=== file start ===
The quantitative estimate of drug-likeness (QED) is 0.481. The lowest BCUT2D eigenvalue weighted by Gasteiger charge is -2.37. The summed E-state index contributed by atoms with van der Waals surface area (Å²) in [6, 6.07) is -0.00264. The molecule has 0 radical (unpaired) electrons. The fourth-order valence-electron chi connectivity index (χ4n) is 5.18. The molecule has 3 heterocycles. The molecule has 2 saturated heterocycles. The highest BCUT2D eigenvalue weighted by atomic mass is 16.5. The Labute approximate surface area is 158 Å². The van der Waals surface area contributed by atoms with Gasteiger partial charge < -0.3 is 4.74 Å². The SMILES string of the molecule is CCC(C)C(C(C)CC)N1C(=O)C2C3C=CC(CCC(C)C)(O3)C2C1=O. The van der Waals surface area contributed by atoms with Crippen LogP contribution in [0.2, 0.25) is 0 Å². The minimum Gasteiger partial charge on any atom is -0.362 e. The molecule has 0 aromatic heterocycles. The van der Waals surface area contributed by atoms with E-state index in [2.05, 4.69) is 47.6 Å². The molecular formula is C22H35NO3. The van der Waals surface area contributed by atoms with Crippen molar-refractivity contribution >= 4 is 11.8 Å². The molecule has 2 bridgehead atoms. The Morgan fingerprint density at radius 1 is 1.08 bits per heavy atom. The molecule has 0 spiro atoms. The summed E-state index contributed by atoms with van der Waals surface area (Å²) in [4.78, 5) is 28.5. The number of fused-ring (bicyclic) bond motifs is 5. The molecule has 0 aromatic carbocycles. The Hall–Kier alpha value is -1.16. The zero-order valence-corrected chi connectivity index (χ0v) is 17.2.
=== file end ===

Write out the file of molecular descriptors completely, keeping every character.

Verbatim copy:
The quantitative estimate of drug-likeness (QED) is 0.481. The lowest BCUT2D eigenvalue weighted by Gasteiger charge is -2.37. The summed E-state index contributed by atoms with van der Waals surface area (Å²) in [6, 6.07) is -0.00264. The molecule has 0 radical (unpaired) electrons. The fourth-order valence-electron chi connectivity index (χ4n) is 5.18. The molecule has 3 heterocycles. The molecule has 2 saturated heterocycles. The highest BCUT2D eigenvalue weighted by atomic mass is 16.5. The Labute approximate surface area is 158 Å². The van der Waals surface area contributed by atoms with Gasteiger partial charge < -0.3 is 4.74 Å². The SMILES string of the molecule is CCC(C)C(C(C)CC)N1C(=O)C2C3C=CC(CCC(C)C)(O3)C2C1=O. The van der Waals surface area contributed by atoms with Crippen LogP contribution in [0.2, 0.25) is 0 Å². The minimum Gasteiger partial charge on any atom is -0.362 e. The molecule has 0 aromatic heterocycles. The van der Waals surface area contributed by atoms with E-state index in [2.05, 4.69) is 47.6 Å². The molecular formula is C22H35NO3. The van der Waals surface area contributed by atoms with Crippen molar-refractivity contribution >= 4 is 11.8 Å². The molecule has 2 bridgehead atoms. The Morgan fingerprint density at radius 1 is 1.08 bits per heavy atom. The molecule has 0 spiro atoms. The summed E-state index contributed by atoms with van der Waals surface area (Å²) in [4.78, 5) is 28.5. The number of fused-ring (bicyclic) bond motifs is 5. The molecule has 0 aromatic carbocycles. The Hall–Kier alpha value is -1.16. The zero-order valence-corrected chi connectivity index (χ0v) is 17.2.